Beach Boys with a smile on his face. But behind the smile was a ruthless competitor, a student of aggressive defensive schemes, and, the next year, he left to become the defensive coördinator at North Carolina State. His replacement was another twenty-eight-year-old, Nick Saban, who’d been the defensive-backs coach at West Virginia. Saban was different from Carroll, more punctilious but no less competitive or curious about defenses, with an unusually keen eye for identifying talent. Even so, two years later, Saban was fired, along with most of Ohio State’s defensive staff.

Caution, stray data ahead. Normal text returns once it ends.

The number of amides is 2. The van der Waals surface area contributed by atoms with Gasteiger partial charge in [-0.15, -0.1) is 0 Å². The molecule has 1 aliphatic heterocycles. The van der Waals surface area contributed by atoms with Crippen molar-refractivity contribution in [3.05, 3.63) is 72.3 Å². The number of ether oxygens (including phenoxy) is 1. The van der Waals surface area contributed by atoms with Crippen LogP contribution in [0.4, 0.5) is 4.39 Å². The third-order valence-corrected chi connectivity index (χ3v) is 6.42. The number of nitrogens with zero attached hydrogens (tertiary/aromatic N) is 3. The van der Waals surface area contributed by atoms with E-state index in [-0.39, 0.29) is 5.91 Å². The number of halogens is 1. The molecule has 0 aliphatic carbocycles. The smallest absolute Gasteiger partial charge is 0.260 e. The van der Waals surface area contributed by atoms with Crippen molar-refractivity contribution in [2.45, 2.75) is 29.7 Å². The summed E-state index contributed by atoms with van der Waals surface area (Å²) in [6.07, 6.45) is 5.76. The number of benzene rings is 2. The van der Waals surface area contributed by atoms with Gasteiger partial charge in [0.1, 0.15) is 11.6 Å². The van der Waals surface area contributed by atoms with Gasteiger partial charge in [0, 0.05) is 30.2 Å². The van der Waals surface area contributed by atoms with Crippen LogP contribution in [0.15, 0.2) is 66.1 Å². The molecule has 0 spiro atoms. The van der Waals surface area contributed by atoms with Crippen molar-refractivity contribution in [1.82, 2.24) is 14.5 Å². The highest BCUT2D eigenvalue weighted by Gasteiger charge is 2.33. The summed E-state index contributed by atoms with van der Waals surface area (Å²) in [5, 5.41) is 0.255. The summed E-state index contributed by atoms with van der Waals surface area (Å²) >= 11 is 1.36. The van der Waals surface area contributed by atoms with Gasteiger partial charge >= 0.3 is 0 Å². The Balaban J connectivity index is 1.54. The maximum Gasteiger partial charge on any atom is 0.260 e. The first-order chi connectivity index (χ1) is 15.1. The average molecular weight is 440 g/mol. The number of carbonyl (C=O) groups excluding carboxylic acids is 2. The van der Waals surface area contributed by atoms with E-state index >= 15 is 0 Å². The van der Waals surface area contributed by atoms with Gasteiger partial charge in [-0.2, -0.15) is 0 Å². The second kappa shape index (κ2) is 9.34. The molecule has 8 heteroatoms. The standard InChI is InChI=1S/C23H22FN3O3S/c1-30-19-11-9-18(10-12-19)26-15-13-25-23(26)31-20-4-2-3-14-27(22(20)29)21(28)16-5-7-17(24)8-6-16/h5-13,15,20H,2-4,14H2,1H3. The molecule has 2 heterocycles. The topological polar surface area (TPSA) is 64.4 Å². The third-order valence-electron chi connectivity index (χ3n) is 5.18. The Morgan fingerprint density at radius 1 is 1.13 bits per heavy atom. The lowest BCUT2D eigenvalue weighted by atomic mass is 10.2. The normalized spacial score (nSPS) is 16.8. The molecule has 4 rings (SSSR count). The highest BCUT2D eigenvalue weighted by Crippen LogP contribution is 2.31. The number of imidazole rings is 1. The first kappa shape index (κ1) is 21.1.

He moved to Navy for a year, where he worked alongside a scout named Steve Belichick. At Belichick’s house for dinner one day, Saban began a friendship with Steve’s son, Bill, who was also a football coach, and roughly the same age. The relationship deepened a few years later, when Saban and Bill met up in West Point to discuss the complexities of the Cover Two defense. By then, Saban was on the staff of the Houston Oilers, and Belichick was the defensive coördinator for the New York

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